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Spark encoders, implicits and custom encoders

One of the nice things about Spark SQL is that you can reference datasets as if they were like statically-typed collections of Scala case classes. However, Spark datasets do not natively store case class instances; Spark has its own internal format for representing rows in datasets. Conversion happens on demand in something called an encoder. When you write code like this:

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Run azcopy from AWS Fargate

Microsoft provides the azcopy tool for copying data between Azure storage accounts and AWS S3. If you’re otherwise serverless or fully containerized, and don’t already have an EC2 instance up, it makes sense to run azcopy in a Fargate task.

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Spark mistakes I made

I built a Spark process to extract a SQL Server Database to Parquet files on S3, using an EMR cluster. I am using as much parallelism as possible, extracting both multiple tables at a time and splitting tables up into partitions to be extracted in parallel. My goal is to size the EMR cluster and number of total parallel threads to the point where I saturate the SQL Server.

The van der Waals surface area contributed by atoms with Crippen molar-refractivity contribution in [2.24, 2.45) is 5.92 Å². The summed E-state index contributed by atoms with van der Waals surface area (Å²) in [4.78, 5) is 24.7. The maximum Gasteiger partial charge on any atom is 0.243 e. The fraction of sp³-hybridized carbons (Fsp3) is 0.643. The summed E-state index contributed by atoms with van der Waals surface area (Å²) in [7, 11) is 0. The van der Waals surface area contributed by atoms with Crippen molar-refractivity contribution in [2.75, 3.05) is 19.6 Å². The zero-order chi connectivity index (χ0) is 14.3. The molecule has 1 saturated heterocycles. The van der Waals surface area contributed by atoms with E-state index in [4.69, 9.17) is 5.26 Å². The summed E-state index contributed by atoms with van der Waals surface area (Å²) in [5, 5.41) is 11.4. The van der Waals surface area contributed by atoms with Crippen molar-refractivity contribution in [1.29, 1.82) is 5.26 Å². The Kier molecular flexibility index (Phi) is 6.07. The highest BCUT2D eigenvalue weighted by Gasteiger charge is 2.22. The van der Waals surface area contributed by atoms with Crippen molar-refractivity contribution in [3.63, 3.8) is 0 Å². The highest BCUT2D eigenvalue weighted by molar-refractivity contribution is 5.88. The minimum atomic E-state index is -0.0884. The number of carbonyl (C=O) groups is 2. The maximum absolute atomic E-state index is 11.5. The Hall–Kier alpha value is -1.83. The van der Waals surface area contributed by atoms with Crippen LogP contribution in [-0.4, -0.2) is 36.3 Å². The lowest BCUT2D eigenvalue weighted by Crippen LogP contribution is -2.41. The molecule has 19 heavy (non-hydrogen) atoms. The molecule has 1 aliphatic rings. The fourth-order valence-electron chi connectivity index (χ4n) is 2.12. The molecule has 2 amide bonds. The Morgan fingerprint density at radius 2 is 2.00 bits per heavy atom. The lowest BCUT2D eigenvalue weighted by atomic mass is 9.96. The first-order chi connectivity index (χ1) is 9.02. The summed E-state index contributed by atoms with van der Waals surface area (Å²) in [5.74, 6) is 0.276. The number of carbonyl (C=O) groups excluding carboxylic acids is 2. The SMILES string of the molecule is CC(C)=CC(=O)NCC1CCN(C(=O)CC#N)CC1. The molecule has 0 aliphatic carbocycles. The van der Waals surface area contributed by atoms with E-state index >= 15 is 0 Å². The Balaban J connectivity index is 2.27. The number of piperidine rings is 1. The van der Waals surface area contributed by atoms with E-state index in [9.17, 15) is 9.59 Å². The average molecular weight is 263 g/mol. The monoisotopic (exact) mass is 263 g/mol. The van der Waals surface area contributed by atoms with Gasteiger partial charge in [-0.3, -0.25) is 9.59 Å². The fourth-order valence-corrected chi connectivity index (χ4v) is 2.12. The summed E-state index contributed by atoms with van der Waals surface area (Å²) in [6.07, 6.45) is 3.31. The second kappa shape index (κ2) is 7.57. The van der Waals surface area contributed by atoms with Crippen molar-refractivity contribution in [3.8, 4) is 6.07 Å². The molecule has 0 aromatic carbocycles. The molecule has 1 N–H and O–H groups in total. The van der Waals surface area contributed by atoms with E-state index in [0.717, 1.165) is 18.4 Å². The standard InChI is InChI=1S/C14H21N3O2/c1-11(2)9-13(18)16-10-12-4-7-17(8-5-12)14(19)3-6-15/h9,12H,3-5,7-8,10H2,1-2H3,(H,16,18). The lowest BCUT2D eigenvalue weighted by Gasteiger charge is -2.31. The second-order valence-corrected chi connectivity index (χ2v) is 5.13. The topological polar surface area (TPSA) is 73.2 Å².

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Another look back at C

I just worked on C code again for the first time in a long while. I’ve worked almost exclusively in some kind of managed runtime environment – Java, C#, Python, or Javascript in a browser. So working on C again was like going through a bit of a time warp. I spent a while trying to figure out how to connect the old stuff I used to know with the new. Like, are gcc, gdb etc. all still there? And how do I get them to work with VS.Code, and on MacOS?

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SQL Server tempdb on EC2 instance storage, on Linux

Normally I’m a big fan of using managed AWS services like RDS, Redshift and Aurora, so you don’t have to be in the business of managing your own database. Still, there are some some edge cases where you need finer-grained control over storage, and running a DB like SQL Server on EC2 makes sense. AWS makes a SQL Server AMI for Linux available on the marketplace.

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